At this point I took a few minutes to compare with my trouser pattern.  I’m not sure that was a good idea or bad idea.  Thing is a trouser pattern fits very differently and is drafted very differently. So even though I love my trouser pattern, I’m not sure it’s a good ruller for the jeans pattern.  I was pleased with the front.

 

 The jeans front is much narrower under the thigh.  Which makes sense.  My trouser is loose, but not oversized.  I mean I have plenty of wiggle room, but it is not full like a palazzo pant would be. Curiously, even though the trouser pattern is designed for wovens and the jean for stretch fabrics, both fronts have almost the same amount of width through the hip, thigh and crotch.

 

The back is a different and scary story.

 

 

It is much slimmer than the trouser pattern.  Well, maybe it should be .  There have been times I was tempted to try and remove more of the ease from my trouser, but decided that much ease really is in keeping with the “trouser look”.  It is the crotch curve and width that is scary.  Previous to my trouser pattern all pants both RTW and home sewn suffered from the “butt vortex”.  By that I mean they all look like my butt is trying to suck the pants crotch right into the interior of my body.  It’s pretty disgusting. And I can see that the crotch extension for these jeans is far too short.  A quick and dirty comparison to my RTW jeans reveals that the rear crotch extension is less than my RTW jeans.  Well, I’ve been wearing the RTW jeans for 3 years.  I know they have stretched to fit my back crotch length.  So maybe they also stretched the extensions and the length I’m seeing would have been the length the RTW jeans had when new.  But that doesn’t solve my problem.  I really don’t want to make a lot of alterations to this pattern before seeing how this pattern fits out-of-the-envelope.  There have been so many really really good reviews.  Most people find the Jalie 2908 fits with few if any alterations.  I am reluctant, but decide I cannot ignore this glaring difference.  I left my original tracing intact and placed another sheet of tracing paper under the back crotch.  I traced the crotch and then split the new tracing 1″ from the crotch point and almost all the way down to the leg about 7 inches.  I left a little hinge; rotated the split off piece out an inch; slipped a little more tracing paper under there and using repositionable tape, lightly secured everthing together.  I lined up my front and back, grain lines in the same direction and knees on the same horizontal.  Then I drew in my new crotch extension. 

 

If this isn’t right, I can easily, rip out the sewing and using the original tracing recut the crotch.  I think this is a much better solution that trying to piece the crotch later on, although that is a possibility too. 

 

** Oh forgot the one big goof.  I’m hoping this does not turn out to be deadly.  My 2.25 yards of denim was not enough to cut the waistband on the bias.  I noticed in reading PR’s 84-page chat that many of the participants cut the waistband on the straight of grain AND they didn’t have any problems.  I do know that with my own RTW medium-rise jeans the waistband is cut on the bias.  Because of that I suspect that the bias waistband may actually be necessary.  I won’t know until I finish.  Sigh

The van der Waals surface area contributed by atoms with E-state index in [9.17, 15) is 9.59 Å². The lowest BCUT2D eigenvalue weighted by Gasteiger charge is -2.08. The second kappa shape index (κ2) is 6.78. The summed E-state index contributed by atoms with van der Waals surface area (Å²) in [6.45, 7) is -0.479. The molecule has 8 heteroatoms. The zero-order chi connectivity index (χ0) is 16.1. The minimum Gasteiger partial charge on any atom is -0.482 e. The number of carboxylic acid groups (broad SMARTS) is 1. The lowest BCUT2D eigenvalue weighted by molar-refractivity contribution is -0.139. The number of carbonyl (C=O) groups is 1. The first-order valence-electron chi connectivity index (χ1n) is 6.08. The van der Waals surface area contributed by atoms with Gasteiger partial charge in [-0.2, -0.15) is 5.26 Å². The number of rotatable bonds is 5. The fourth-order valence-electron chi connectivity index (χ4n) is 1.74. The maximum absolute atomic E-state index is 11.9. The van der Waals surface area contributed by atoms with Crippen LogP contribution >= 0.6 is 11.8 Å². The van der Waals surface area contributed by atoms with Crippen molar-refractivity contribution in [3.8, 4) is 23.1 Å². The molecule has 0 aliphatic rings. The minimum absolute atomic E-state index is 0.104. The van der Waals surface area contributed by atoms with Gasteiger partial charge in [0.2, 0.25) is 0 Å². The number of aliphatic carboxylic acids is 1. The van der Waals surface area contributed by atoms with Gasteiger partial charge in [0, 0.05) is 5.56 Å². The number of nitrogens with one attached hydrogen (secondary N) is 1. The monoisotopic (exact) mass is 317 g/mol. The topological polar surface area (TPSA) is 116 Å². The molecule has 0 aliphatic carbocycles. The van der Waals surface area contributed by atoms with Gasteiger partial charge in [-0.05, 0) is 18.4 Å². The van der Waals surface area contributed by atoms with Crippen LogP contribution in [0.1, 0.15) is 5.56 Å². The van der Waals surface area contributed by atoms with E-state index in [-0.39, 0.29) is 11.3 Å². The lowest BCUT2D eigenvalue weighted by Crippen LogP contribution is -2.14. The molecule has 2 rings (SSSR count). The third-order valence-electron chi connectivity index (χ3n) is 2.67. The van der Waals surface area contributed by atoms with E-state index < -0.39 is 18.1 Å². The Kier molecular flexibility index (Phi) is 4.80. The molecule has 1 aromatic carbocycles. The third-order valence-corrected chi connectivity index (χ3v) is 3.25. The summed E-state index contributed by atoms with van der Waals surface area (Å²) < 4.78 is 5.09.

I made 2 more changes.  I drafted the front pocket facing to also be the stomach support.  Sounds fancy but really it’s just a matter of copying about the top 9″ of the pant front.  I’ve liked the wide pocket facing ever since I first wore a pair of pants.  I like that it keeps the pockets in smoothly in place and it keeps my tummy smoothly in place.  Change #2 wasn’t necessary to do now.  I like to change the shape of my front pocket and sometimes it’s location; and I like to make up my mind at the last second.  If I’ve cut the pocket shape right away, I can’t change my mind.  This was an easy change, mind you.  I hadn’t trimmed the front tissue.  So I put the pocket facing on top, lining up the notches, and then just traced the pocket facing onto the front tissue.  When I trimmed the tissue, I didn’t cut out the pocket, I cut around the lines of the pocket facing on the side and the top (waist).  

 

I’m thinking I may have some future changes to the pattern. The legs look too long, but I think I’ll wait to fix that until I’ve had a chance to try on the jeans.  I also like a little wider fly facing.  But I can work with this for now.  I also like to snip the front fly facing under the zipper application, but I like to snip before applying the zipper.  (Did that make sense?)  I didn’t find that mark and a couple of other marks that I like to have, like the fold for the zipper facing.  I can add all of those as I go along or wait until the end when I’m sure that where I’m marking is where I really want to mark. 

 

I have been thinking about top stitching and my favorite, Machine Embroidery, especially for the pockets.  I couldn’t resist the lure of embroidery.  I found an interesting deco in 2 colors.  I changed the 2 colors to gold and a rose-gold.  I’ve already finished the pocket embroidery (14 minutes each pocket) and can assure you that it looks classy.  Very nice.  Top stitching will be restrained.  I want to concentrate on fitting the pattern.  That means I need to be able to rip PRN (as needed, everytime needed, everywhere needed).  If I nail down seams with top stitching, I won’t be doing any unsewing.  I did 2 rows of topstitching about 1/4″ apart, on the back yoke and around the pocket.  I plan to topstitch the zipper and the belt loops.  But I doubt that anything else, well maybe the hems when I’m done, will be top stitched.  Oh, BTW, I feel like I’m sinning or at least cheating.  I’m using a yellow-gold jean-colored thread purchased from Atlanta Thread Supply and I’m using my triple stitch to do the top stitching.  It is looking really good and not giving me any problems. OK, I take that back.  I had to switch to my Bernina foot 38, the dual level foot.   Even with the 1/4″ straight stitch foot, the seams were so unlevel that the straight stitch foot was slipping off during top stitching.  I had to rip out 2.5″ of triple stitching YUCK.  After that and using good ol’ 38, top stitching went smoothly and perfectly.  I think next time I will lengthen my stitch.  I have it set at 3 which is giving me a neat short pearl type stitch.  I’d like for it to be just a little smoother and shiny.

 

Tonight as I’ve put away sewing for today, I can see that I’m making progress.  Not lightening speed and not effortless.  But pattern pieces are traced, trimmed and sorted into View A and B envelopes; all fabric pieces are cut; yokes are stitched to back legs and topstitched; back pockets are embroidered, stitched to back legs and top stitched.  I’m moving along.  Doing good.